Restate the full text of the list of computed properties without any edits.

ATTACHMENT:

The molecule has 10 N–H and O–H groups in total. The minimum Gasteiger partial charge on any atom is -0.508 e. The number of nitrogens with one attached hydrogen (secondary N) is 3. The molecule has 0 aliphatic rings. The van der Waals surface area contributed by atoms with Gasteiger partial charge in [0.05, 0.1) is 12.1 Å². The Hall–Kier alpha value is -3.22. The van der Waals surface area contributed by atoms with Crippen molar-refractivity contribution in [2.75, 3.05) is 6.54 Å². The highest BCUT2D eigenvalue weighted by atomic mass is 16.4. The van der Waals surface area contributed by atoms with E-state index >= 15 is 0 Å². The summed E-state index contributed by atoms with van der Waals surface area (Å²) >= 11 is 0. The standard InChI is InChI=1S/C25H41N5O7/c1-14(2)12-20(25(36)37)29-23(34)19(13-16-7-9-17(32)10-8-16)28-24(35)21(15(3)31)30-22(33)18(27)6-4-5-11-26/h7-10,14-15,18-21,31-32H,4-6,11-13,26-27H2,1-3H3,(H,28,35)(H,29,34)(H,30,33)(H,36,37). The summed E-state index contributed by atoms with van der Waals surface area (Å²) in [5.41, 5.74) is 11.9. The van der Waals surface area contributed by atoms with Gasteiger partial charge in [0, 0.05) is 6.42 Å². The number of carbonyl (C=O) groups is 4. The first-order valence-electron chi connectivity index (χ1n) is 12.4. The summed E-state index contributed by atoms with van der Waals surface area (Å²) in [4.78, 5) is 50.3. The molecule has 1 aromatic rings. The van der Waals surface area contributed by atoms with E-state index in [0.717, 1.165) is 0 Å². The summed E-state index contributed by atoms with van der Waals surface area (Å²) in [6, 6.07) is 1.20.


The molecule has 10 N–H and O–H groups in total. The minimum Gasteiger partial charge on any atom is -0.508 e. The number of nitrogens with one attached hydrogen (secondary N) is 3. The molecule has 0 aliphatic rings. The van der Waals surface area contributed by atoms with Gasteiger partial charge in [0.05, 0.1) is 12.1 Å². The Hall–Kier alpha value is -3.22. The van der Waals surface area contributed by atoms with Crippen molar-refractivity contribution in [2.75, 3.05) is 6.54 Å². The highest BCUT2D eigenvalue weighted by atomic mass is 16.4. The van der Waals surface area contributed by atoms with E-state index >= 15 is 0 Å². The summed E-state index contributed by atoms with van der Waals surface area (Å²) >= 11 is 0. The standard InChI is InChI=1S/C25H41N5O7/c1-14(2)12-20(25(36)37)29-23(34)19(13-16-7-9-17(32)10-8-16)28-24(35)21(15(3)31)30-22(33)18(27)6-4-5-11-26/h7-10,14-15,18-21,31-32H,4-6,11-13,26-27H2,1-3H3,(H,28,35)(H,29,34)(H,30,33)(H,36,37). The summed E-state index contributed by atoms with van der Waals surface area (Å²) in [5.41, 5.74) is 11.9. The van der Waals surface area contributed by atoms with Gasteiger partial charge in [0, 0.05) is 6.42 Å². The number of carbonyl (C=O) groups is 4. The first-order valence-electron chi connectivity index (χ1n) is 12.4. The summed E-state index contributed by atoms with van der Waals surface area (Å²) in [4.78, 5) is 50.3. The molecule has 1 aromatic rings. The van der Waals surface area contributed by atoms with E-state index in [0.717, 1.165) is 0 Å². The summed E-state index contributed by atoms with van der Waals surface area (Å²) in [6, 6.07) is 1.20.